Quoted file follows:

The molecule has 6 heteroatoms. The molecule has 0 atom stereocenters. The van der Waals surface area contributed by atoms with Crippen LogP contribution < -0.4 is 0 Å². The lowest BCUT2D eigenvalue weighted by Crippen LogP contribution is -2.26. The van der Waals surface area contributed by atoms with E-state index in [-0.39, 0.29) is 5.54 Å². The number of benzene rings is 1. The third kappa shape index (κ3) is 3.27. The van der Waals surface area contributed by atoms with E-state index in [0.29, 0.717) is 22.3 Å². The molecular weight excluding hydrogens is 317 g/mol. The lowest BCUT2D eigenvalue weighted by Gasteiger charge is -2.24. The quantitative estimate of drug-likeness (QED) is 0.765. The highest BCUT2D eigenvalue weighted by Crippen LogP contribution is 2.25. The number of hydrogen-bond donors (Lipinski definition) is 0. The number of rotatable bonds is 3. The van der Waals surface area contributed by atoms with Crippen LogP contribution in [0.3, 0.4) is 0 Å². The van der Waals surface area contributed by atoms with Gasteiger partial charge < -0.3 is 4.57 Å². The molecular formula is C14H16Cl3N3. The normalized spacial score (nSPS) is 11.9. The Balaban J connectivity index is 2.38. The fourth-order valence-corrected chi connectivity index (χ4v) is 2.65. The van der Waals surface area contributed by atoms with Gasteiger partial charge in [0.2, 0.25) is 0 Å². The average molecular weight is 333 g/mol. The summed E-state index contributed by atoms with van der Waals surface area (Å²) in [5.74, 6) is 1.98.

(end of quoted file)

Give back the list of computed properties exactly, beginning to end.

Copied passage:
The molecule has 6 heteroatoms. The molecule has 0 atom stereocenters. The van der Waals surface area contributed by atoms with Crippen LogP contribution < -0.4 is 0 Å². The lowest BCUT2D eigenvalue weighted by Crippen LogP contribution is -2.26. The van der Waals surface area contributed by atoms with E-state index in [-0.39, 0.29) is 5.54 Å². The number of benzene rings is 1. The third kappa shape index (κ3) is 3.27. The van der Waals surface area contributed by atoms with E-state index in [0.29, 0.717) is 22.3 Å². The molecular weight excluding hydrogens is 317 g/mol. The lowest BCUT2D eigenvalue weighted by Gasteiger charge is -2.24. The quantitative estimate of drug-likeness (QED) is 0.765. The highest BCUT2D eigenvalue weighted by Crippen LogP contribution is 2.25. The number of hydrogen-bond donors (Lipinski definition) is 0. The number of rotatable bonds is 3. The van der Waals surface area contributed by atoms with Crippen LogP contribution in [0.3, 0.4) is 0 Å². The van der Waals surface area contributed by atoms with Gasteiger partial charge < -0.3 is 4.57 Å². The molecular formula is C14H16Cl3N3. The normalized spacial score (nSPS) is 11.9. The Balaban J connectivity index is 2.38. The fourth-order valence-corrected chi connectivity index (χ4v) is 2.65. The van der Waals surface area contributed by atoms with Gasteiger partial charge in [0.2, 0.25) is 0 Å². The average molecular weight is 333 g/mol. The summed E-state index contributed by atoms with van der Waals surface area (Å²) in [5.74, 6) is 1.98.